TV's Conehead clan settles in Parkville Skeptical? Check out their telephone listing in the Baltimore book

April 19, 1996|By Jay Apperson | Jay Apperson,SUN STAFF

The listing is on Page 262 of the Bell Atlantic white pages for metropolitan Baltimore: CONEHEAD Beldar & Prymaat.

Do the Coneheads, that space-truckin' family of TV chuckleheads, really live in Parkville? Is this the place to sign up your teen-ager for lessons with the Meep-zor Precision Driving School? Should someone send out a welcome wagon toting mass quantities for the new neighbors, who, no doubt, would claim to be from France?

Alas, the truth is not stranger than science fiction.

"Beldar" is really a 38-year-old prison correctional officer named Randy Watson. And dialing the number will only get you a busy signal -- the line is dedicated to Mr. Watson's computer, where he uses the Beldar handle for on-line excursions into games of interstellar conquest.

"I tried to come up with a topical name, and I enjoyed the Coneheads skits back on 'Saturday Night Live,' " Mr. Watson said.

"Since they had set out to conquer Earth before their spaceship crashed into Lake Michigan, I figured that Beldar would be a good space-battling name."

And, Mr. Watson reasoned, it would be a good name to list in the phone book.

"The listing," he said, "should go to somebody who was making (( all the calls."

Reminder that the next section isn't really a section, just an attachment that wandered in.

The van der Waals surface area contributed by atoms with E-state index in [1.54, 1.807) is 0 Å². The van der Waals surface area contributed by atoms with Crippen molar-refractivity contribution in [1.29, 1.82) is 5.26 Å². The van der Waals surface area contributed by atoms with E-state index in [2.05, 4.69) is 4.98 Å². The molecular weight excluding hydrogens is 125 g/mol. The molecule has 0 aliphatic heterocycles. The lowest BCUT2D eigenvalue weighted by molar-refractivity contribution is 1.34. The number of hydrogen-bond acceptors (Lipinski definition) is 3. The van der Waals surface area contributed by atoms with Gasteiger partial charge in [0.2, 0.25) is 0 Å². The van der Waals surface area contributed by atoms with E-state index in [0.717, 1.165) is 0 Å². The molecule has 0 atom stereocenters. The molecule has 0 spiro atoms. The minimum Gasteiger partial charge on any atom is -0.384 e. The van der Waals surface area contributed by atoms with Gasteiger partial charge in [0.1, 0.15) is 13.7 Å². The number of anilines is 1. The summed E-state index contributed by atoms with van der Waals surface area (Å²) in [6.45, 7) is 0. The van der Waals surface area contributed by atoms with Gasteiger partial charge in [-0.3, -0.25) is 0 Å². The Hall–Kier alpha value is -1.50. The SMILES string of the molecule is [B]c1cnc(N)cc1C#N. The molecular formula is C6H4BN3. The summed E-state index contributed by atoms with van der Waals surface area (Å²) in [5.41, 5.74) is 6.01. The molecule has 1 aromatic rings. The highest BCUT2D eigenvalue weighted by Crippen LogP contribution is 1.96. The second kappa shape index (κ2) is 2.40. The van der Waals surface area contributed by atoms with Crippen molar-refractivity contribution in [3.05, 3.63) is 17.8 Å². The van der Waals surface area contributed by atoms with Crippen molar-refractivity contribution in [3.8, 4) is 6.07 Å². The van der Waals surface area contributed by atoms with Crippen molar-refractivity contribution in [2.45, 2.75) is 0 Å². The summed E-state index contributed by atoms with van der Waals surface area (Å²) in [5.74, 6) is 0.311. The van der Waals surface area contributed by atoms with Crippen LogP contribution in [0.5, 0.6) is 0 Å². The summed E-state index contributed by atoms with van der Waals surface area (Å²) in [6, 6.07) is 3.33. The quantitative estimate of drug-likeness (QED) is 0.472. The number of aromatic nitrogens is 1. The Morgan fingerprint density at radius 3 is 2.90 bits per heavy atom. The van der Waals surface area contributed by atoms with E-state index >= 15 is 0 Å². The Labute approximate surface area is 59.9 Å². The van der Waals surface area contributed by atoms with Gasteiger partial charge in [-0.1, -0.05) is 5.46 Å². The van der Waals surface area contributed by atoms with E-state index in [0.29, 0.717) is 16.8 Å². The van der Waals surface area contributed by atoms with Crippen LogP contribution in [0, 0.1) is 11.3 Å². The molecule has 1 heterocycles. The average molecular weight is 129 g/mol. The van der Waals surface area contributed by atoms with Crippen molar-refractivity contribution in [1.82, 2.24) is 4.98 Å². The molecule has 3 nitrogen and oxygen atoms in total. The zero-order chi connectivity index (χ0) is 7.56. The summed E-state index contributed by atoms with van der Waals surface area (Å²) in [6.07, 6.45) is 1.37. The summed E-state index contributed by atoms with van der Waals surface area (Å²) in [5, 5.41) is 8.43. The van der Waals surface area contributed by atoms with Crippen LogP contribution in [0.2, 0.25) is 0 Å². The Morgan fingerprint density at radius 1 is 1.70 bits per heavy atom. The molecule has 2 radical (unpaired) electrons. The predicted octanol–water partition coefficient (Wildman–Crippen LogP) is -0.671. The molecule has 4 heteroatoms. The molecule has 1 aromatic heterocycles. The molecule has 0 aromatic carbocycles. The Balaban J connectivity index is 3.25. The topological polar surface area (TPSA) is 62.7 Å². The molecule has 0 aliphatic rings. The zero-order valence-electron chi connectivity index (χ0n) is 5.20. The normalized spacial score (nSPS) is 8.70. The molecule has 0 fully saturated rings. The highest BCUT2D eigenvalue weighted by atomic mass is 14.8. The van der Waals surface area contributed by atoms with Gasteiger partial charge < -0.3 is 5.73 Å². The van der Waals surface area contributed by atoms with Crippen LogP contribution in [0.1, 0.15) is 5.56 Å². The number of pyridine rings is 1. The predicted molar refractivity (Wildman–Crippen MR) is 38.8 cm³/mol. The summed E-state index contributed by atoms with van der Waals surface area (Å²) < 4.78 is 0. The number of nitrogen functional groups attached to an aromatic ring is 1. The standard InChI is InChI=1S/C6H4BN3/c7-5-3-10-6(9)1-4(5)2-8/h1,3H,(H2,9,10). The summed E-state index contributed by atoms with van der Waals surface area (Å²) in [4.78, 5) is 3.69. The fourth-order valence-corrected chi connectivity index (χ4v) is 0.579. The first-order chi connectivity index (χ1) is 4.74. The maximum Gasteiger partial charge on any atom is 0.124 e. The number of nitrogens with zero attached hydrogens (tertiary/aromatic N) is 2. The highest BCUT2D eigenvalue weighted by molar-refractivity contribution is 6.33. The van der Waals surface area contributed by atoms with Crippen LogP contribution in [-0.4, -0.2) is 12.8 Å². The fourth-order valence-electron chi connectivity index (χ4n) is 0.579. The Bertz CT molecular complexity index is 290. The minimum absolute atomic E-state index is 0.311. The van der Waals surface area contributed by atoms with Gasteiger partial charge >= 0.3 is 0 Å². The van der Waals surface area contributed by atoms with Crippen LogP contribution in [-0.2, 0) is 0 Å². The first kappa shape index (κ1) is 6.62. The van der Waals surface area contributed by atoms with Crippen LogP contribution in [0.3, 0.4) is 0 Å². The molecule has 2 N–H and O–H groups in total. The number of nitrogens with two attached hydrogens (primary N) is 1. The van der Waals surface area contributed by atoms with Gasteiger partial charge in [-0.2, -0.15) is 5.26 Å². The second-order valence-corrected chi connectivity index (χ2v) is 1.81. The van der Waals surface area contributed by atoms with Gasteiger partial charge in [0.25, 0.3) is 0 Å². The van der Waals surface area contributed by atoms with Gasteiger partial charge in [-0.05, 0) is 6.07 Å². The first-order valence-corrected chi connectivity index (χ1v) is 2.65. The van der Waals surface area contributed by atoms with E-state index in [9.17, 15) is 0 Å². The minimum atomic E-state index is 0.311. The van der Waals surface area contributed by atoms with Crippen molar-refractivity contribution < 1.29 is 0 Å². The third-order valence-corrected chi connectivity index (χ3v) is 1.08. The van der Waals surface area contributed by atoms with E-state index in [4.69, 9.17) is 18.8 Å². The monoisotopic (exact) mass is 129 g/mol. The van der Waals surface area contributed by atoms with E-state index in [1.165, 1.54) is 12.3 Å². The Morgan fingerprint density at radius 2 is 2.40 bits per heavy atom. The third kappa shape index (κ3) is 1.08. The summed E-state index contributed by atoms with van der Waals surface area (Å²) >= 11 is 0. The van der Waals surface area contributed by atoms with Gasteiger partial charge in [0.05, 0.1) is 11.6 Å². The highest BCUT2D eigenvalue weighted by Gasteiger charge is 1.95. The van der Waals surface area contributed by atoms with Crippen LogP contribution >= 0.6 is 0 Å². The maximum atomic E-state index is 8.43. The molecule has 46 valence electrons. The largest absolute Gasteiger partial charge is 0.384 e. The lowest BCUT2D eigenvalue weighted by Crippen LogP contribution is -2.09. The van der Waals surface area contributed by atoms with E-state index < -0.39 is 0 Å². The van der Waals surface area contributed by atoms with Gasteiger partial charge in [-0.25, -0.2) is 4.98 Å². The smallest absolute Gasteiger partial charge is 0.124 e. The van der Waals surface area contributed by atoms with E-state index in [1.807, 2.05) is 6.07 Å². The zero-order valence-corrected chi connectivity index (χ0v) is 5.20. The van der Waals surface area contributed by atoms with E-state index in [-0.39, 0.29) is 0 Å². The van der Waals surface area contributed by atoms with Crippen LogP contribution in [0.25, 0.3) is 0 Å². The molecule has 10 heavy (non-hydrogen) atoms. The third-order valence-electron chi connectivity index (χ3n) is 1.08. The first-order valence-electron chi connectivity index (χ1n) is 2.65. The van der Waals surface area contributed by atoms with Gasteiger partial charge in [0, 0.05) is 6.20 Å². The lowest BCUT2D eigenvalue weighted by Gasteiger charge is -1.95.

He got the idea of a pseudonymous listing from an old friend with the initials B. B. -- who listed his phone number under "Squared, B." And Mr. Watson, who held the title "past master" in a Masonic lodge, said he once listed his phone "Master, Past."

A phone company sales representative initially was lukewarm about allowing him to list the phone in his computer name, he said. But she eventually relented, he said, adding, "She thought it was kind of cute and got a chuckle out of it."

But the phone police at Bell Atlantic now say the listing violates company policy.

"I have a good sense of humor. I think it's very clever, but for the book to be of value to our customers the listings have to be legitimate," said Stephanie Hobbs, a Bell Atlantic spokeswoman.

"We will probably be in contact with Mr. Conehead to negotiate a change in his listing," she said.

At work, Mr. Watson is a lieutenant at a state Division of Correction prerelease center.

At home, he uses the computer to lord over a universe where characters migrate from planet to planet -- just as the Coneheads left Remulak for Earth and strange encounters in a Midwestern, suburban enclave dubbed Parkwood Heights.

The phone line connects Mr. Watson to a game known as Trade-Wars 2002, taking him from his bedroom -- or sleep chamber, as Beldar would say -- to an imaginary world of sectors and one-way warps.

For Mr. Watson, it's all fantastic fun. But there's no hiding from the real world.

Bell Atlantic sells its listings, and since the Coneheads were named in the phone book, the volume of junk mail to Mr. Watson's Heartwood Court home has increased.

His favorite is a catalog from a Minnesota mail-order company.

"Beldar Conehead," says the solicitation, "this could be your last chance to enjoy pre-authorized credit."

Pub Date: 4/19/96

Baltimore Sun Articles
Please note the green-lined linked article text has been applied commercially without any involvement from our newsroom editors, reporters or any other editorial staff.